Since hostapd will be creating a new private lan, something needs to be handing out IP addresses. Installing and configuring a dhcp server is not tough. There will be no need for routing or dns. apt install isc-dhcp-server Edit the default file, /etc/default/isc-dhcp-server and bind it to the wireless lan only. INTERFACESv4="wlan0"

Next up, add the configuration for the new lan’s dhcp service. Just append the following to /etc/dhcp/dhcpd.conf.

subnet netmask {
   option broadcast-address;
   option routers;
   default-lease-time 600;
   max-lease-time 7200;
   option domain-name "local";
   option domain-name-servers;


The OrangePi Zero has two USB2.0 ports. I have two kids. I decided to buy two thumb drives, one for each kid and let them choose what videos to load on them. The drives are formatted VFAT. I hate it, but it works everywhere.

I put an entry in fstab for each drive.

UUID=BC23-DD57    /mnt/thing1    vfat    auto,ro,nofail    0 0
UUID=6BD6-F51A    /mnt/thing2    vfat    auto,ro,nofail    0 0

A couple things to note. I used the UUID’s for mounting. I have no idea which drive will found first or if both will even be there. Therefore, using /dev/sdX wouldn’t work. The other things is they are mounted readonly and nofail. There’s no reason for the video storage to be written to while its in use, so ro. The nofail option lets the system keep going if the device for the mountpoint is not present. This way the system can be booted without one or both of the storage drives.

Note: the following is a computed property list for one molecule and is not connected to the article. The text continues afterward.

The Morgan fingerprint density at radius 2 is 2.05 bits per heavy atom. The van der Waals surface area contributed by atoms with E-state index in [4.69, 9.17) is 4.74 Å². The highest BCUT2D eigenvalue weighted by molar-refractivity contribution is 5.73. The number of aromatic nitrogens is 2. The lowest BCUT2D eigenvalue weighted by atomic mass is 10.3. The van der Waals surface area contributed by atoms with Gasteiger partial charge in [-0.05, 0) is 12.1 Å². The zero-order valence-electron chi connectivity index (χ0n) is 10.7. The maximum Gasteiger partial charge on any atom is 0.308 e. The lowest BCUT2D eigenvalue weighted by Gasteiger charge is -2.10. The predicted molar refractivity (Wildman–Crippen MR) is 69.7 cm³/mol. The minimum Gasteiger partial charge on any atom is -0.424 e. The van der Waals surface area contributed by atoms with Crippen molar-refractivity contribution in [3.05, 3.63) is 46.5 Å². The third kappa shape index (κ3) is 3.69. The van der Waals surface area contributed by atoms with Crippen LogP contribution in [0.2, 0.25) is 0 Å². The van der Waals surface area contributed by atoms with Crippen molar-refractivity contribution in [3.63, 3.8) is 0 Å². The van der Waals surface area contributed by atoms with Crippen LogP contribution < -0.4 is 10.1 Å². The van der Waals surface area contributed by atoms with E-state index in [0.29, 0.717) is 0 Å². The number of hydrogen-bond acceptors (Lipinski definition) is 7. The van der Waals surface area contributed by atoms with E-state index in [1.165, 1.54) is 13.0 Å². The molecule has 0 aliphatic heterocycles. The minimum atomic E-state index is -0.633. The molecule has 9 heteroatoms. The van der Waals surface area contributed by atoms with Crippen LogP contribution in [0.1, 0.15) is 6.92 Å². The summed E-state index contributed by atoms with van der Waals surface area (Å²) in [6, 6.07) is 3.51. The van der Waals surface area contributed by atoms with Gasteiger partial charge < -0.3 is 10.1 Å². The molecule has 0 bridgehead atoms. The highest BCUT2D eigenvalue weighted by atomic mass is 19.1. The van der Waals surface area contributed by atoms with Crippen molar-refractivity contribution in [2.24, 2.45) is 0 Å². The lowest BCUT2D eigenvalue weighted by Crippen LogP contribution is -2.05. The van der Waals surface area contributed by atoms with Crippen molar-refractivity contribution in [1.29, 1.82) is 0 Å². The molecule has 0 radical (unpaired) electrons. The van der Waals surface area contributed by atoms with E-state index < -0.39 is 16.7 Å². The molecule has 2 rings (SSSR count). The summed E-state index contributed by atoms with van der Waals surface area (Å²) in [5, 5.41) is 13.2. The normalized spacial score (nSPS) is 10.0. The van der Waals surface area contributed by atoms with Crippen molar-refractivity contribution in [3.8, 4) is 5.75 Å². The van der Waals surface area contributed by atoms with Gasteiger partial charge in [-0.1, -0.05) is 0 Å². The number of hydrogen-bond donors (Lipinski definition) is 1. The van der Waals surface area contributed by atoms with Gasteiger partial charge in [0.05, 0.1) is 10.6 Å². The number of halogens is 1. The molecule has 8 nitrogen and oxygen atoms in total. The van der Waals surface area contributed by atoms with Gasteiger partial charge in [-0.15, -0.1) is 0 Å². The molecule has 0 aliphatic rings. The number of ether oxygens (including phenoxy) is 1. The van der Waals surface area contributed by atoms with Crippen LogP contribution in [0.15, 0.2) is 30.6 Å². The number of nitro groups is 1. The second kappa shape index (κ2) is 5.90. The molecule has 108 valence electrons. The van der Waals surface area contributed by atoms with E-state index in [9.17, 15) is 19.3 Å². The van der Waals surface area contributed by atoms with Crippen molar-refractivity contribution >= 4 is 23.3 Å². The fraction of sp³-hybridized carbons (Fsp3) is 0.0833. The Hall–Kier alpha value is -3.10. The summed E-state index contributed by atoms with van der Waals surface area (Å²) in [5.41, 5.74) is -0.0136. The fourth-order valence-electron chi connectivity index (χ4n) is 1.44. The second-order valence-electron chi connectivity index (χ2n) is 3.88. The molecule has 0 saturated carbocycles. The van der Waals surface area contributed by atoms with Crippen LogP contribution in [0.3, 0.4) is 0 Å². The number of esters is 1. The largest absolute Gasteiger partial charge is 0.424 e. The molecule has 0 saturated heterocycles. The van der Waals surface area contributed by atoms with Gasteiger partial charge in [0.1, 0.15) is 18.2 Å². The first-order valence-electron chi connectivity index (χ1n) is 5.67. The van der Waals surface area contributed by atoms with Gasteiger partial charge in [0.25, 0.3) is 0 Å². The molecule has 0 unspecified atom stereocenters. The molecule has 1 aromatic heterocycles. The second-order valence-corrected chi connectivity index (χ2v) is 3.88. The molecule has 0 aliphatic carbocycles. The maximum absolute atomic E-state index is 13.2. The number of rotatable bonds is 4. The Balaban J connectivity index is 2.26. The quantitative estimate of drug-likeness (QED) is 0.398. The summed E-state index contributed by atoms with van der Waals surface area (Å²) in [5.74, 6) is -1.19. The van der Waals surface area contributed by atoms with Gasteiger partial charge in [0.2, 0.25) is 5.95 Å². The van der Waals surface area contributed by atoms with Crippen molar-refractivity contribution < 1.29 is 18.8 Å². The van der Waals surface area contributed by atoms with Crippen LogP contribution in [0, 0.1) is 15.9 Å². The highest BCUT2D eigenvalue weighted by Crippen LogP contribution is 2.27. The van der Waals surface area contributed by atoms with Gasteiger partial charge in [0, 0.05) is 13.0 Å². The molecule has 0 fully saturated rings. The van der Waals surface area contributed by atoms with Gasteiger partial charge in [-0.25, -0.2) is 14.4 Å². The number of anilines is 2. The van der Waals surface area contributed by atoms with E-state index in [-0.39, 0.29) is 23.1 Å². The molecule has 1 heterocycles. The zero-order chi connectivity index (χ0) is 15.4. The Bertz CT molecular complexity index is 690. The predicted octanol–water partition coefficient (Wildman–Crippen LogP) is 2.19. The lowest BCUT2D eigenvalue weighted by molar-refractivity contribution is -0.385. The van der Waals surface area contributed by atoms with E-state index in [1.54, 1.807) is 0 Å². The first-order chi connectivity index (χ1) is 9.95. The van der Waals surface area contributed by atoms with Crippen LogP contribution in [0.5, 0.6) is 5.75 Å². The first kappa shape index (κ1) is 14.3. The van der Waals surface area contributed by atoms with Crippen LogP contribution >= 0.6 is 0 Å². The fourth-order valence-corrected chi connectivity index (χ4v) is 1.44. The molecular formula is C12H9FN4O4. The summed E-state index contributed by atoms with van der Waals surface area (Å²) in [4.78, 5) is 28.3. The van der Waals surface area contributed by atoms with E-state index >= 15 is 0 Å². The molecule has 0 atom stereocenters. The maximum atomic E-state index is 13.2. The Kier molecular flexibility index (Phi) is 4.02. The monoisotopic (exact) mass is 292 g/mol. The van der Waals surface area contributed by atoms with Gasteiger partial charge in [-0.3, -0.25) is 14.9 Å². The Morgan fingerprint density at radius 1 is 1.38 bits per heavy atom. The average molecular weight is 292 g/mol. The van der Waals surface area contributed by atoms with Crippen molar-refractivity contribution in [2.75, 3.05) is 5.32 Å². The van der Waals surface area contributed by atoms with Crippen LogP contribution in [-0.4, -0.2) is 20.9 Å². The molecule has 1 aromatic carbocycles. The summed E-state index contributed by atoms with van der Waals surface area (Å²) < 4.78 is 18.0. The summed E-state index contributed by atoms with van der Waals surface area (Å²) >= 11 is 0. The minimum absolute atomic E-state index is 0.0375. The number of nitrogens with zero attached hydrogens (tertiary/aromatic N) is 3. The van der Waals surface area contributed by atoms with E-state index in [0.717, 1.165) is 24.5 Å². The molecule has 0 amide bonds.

Media Server

I needed some way to server the videos. There are a number of media servers out there. Plex was suggested when I was working on this. However, given the horsepower of the OrangePi, I didn’t think Plex would work out well. I went with MiniDNLA. Just as the mini part of it’s name implies, it’s minimal. You can configure it to use coverart and other whizbang features. I just wanted it to stream videos to the angry masses.

apt install minidlna

The config file for it is /etc/minidlna.conf. There are a lot of options in the config file, I’m only going the mention the ones I’ve cared about.

# If you want to restrict a media_dir to a specific content type, you can
# prepend the directory name with a letter representing the type (A, P or V),
# followed by a comma, as so:
#   * "A" for audio    (eg. media_dir=A,/var/lib/minidlna/music)
#   * "P" for pictures (eg. media_dir=P,/var/lib/minidlna/pictures)
#   * "V" for video    (eg. media_dir=V,/var/lib/minidlna/videos)
#   * "PV" for pictures and video (eg. media_dir=PV,/var/lib/minidlna/digital_camera)

I needed one entry for each drive. I put the videos in a subdirectory, 4car, just because. Actually, I did it intentionally be allowed to have other stuff on the drives if I wanted to.

# Set this to merge all media_dir base contents into the root container
# (The default is no.)

This merges the contents of the two drives into one list. Even though they never agree, they might want to watch something from the others selections.